FMS & Menopause
If you have fibromyalgia, is there anything to be worried about as you hit menopause age? This is a big question for people with fibromyalgia, and one that is quite important to address. It is particularly important when we look at the statistics. The vast majority of fibromyalgia sufferers are women. Researchers put the number at close to 90%. Therefore, the combined issues of fibromyalgia and menopause will be relevant to most fibromyalgia sufferers. Unfortunately, researchers have found that post menopausal women typically do experience more intense fibromyalgia related symptoms.
Why Does Fibromyalgia Get Worse With Menopause?
After menopause, estrogen levels drop a great deal. Women usually produce 40% less estrogen after menopause than they did previously. Low levels of estrogen impact mood, feelings of anxiety, and sleep patterns, all of which can be impacted by fibromyalgia. This means that a woman with fibromyalgia, who is already dealing with achy muscles and bones, sleep deprivation and anxiety, may feel these even more intensely as she experiences menopause.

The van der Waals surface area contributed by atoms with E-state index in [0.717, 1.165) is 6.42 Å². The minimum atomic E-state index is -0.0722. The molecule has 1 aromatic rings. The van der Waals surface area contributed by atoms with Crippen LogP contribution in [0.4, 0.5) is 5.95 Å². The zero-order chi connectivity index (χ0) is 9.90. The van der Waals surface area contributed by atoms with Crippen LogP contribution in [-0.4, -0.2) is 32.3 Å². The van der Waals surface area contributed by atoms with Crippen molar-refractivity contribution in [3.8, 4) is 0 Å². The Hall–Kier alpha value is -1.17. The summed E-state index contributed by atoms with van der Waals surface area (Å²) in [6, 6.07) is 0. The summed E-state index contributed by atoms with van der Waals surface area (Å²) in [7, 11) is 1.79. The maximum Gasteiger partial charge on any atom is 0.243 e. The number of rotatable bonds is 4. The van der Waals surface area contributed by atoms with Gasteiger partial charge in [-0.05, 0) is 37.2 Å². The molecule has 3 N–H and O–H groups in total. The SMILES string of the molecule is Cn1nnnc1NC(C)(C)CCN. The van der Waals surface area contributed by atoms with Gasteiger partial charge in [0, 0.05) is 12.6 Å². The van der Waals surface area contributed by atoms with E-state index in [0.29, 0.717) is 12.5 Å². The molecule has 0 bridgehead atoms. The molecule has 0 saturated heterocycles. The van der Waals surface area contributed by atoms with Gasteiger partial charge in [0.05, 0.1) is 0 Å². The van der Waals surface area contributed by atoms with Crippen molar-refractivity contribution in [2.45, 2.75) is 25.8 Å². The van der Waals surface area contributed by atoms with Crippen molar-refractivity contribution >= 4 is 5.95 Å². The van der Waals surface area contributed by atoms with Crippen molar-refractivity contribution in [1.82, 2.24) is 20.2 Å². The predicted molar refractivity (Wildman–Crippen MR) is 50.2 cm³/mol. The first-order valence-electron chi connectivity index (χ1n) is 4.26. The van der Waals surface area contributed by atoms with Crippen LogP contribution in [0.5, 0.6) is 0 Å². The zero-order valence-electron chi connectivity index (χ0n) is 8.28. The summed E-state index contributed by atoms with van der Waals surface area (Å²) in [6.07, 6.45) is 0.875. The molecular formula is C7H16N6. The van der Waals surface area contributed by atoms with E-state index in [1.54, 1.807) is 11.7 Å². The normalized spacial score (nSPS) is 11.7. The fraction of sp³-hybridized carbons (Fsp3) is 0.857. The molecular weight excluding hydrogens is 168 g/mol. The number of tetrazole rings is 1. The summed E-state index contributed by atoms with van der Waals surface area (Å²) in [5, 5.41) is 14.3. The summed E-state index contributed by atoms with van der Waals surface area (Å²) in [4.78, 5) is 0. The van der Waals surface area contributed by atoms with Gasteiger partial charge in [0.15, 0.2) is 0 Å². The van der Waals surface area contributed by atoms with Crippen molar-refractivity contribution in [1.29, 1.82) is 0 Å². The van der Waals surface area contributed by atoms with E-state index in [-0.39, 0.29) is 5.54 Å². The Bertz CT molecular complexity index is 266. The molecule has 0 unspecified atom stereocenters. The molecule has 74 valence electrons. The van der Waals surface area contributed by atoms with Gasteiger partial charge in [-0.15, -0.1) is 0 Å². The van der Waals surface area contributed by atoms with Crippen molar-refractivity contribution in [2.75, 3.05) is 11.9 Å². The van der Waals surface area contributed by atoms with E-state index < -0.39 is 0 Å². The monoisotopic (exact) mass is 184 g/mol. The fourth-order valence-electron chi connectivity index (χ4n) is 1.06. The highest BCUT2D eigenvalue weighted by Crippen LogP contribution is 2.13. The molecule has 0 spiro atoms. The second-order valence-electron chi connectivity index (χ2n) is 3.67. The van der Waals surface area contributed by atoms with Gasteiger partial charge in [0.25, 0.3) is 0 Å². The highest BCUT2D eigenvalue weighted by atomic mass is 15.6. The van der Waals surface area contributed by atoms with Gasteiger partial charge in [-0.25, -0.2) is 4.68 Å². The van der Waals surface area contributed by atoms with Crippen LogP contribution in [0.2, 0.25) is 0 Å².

Many of the symptoms of fibromyalgia are ones that people also experience with menopause. Combining these two conditions can make the symptoms exacerbated and can make the woman feel incredibly sore, irritable and tired. Menopause often makes your muscles ache, since muscles often respond to hormonal changes by feeling sore. Sleep loss from menopause and changing hormones can also make you achy. Similarly, a lack of calcium or a loss of other minerals that can often happen with menopause, may also make your bones ache. All of these are also symptoms that people experience with fibromyalgia, creating a double impact on a woman's body as she reaches menopause.
What To Do?
If you already have fibromyalgia and have not yet experienced menopause, speak to your doctor as you approach the age of menopause. Find out if there are supplements or dietary changes that you can take to help to smooth the transition into menopause. If you have already gone through menopause and have fibromyalgia, you should be acutely aware of the negative combination of these two conditions. Try to do strengthening exercises, take extra calcium and magnesium, adjust your diet and pay attention to when you ache the most. Speak to your doctor as well for suggestions that may help to contain your fibromyalgia. Most importantly, acknowledge your pain and recognize that it may be worse now that you've experienced menopause. Be gentle with yourself in this difficult stage and allow your body the space, time and sleep that it needs whenever you can.